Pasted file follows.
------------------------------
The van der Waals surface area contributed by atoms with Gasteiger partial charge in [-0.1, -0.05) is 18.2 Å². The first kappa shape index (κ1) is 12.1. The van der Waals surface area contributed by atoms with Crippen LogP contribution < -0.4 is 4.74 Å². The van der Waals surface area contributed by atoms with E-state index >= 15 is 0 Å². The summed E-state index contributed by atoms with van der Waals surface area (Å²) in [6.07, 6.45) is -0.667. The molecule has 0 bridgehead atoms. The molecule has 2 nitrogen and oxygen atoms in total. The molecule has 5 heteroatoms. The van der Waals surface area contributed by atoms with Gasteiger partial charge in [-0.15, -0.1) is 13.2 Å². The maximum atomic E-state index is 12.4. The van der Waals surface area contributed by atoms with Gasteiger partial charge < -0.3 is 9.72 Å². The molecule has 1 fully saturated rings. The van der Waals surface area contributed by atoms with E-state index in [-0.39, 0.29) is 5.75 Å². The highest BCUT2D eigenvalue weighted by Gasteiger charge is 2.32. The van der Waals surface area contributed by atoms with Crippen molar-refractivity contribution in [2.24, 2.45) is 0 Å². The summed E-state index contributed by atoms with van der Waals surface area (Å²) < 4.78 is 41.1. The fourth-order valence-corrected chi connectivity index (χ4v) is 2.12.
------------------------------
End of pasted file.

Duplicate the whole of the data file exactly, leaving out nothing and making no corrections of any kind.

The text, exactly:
The van der Waals surface area contributed by atoms with Gasteiger partial charge in [-0.1, -0.05) is 18.2 Å². The first kappa shape index (κ1) is 12.1. The van der Waals surface area contributed by atoms with Crippen LogP contribution < -0.4 is 4.74 Å². The van der Waals surface area contributed by atoms with E-state index >= 15 is 0 Å². The summed E-state index contributed by atoms with van der Waals surface area (Å²) in [6.07, 6.45) is -0.667. The molecule has 0 bridgehead atoms. The molecule has 2 nitrogen and oxygen atoms in total. The molecule has 5 heteroatoms. The van der Waals surface area contributed by atoms with Gasteiger partial charge in [-0.15, -0.1) is 13.2 Å². The maximum atomic E-state index is 12.4. The van der Waals surface area contributed by atoms with Gasteiger partial charge < -0.3 is 9.72 Å². The molecule has 1 fully saturated rings. The van der Waals surface area contributed by atoms with E-state index in [-0.39, 0.29) is 5.75 Å². The highest BCUT2D eigenvalue weighted by Gasteiger charge is 2.32. The van der Waals surface area contributed by atoms with Crippen molar-refractivity contribution in [2.24, 2.45) is 0 Å². The summed E-state index contributed by atoms with van der Waals surface area (Å²) < 4.78 is 41.1. The fourth-order valence-corrected chi connectivity index (χ4v) is 2.12.